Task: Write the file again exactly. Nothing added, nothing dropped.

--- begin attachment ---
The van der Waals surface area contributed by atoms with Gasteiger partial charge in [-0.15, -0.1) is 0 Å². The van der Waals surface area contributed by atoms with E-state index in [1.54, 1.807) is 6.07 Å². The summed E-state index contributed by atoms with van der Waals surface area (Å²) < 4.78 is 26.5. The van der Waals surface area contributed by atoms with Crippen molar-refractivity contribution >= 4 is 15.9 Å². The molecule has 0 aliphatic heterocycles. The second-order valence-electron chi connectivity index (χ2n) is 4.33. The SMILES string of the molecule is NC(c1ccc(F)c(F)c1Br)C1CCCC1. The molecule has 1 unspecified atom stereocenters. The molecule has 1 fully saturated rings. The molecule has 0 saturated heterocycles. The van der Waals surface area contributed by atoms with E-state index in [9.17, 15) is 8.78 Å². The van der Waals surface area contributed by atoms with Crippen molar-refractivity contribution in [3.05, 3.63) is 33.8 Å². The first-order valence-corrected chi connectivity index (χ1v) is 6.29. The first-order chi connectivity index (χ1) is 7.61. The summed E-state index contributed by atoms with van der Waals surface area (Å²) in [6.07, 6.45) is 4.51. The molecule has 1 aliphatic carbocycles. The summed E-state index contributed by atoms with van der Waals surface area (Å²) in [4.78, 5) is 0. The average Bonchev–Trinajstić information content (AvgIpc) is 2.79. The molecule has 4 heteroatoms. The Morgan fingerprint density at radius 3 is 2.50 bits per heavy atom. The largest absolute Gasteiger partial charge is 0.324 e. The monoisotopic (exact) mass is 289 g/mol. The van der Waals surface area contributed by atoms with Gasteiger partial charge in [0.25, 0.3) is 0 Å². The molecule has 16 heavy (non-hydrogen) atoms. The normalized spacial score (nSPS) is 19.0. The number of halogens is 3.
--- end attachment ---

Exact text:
The van der Waals surface area contributed by atoms with Gasteiger partial charge in [-0.15, -0.1) is 0 Å². The van der Waals surface area contributed by atoms with E-state index in [1.54, 1.807) is 6.07 Å². The summed E-state index contributed by atoms with van der Waals surface area (Å²) < 4.78 is 26.5. The van der Waals surface area contributed by atoms with Crippen molar-refractivity contribution >= 4 is 15.9 Å². The molecule has 0 aliphatic heterocycles. The second-order valence-electron chi connectivity index (χ2n) is 4.33. The SMILES string of the molecule is NC(c1ccc(F)c(F)c1Br)C1CCCC1. The molecule has 1 unspecified atom stereocenters. The molecule has 1 fully saturated rings. The molecule has 0 saturated heterocycles. The van der Waals surface area contributed by atoms with E-state index in [9.17, 15) is 8.78 Å². The van der Waals surface area contributed by atoms with Crippen molar-refractivity contribution in [3.05, 3.63) is 33.8 Å². The first-order valence-corrected chi connectivity index (χ1v) is 6.29. The first-order chi connectivity index (χ1) is 7.61. The summed E-state index contributed by atoms with van der Waals surface area (Å²) in [6.07, 6.45) is 4.51. The molecule has 1 aliphatic carbocycles. The summed E-state index contributed by atoms with van der Waals surface area (Å²) in [4.78, 5) is 0. The average Bonchev–Trinajstić information content (AvgIpc) is 2.79. The molecule has 4 heteroatoms. The Morgan fingerprint density at radius 3 is 2.50 bits per heavy atom. The largest absolute Gasteiger partial charge is 0.324 e. The monoisotopic (exact) mass is 289 g/mol. The van der Waals surface area contributed by atoms with Gasteiger partial charge in [0.25, 0.3) is 0 Å². The molecule has 16 heavy (non-hydrogen) atoms. The normalized spacial score (nSPS) is 19.0. The number of halogens is 3.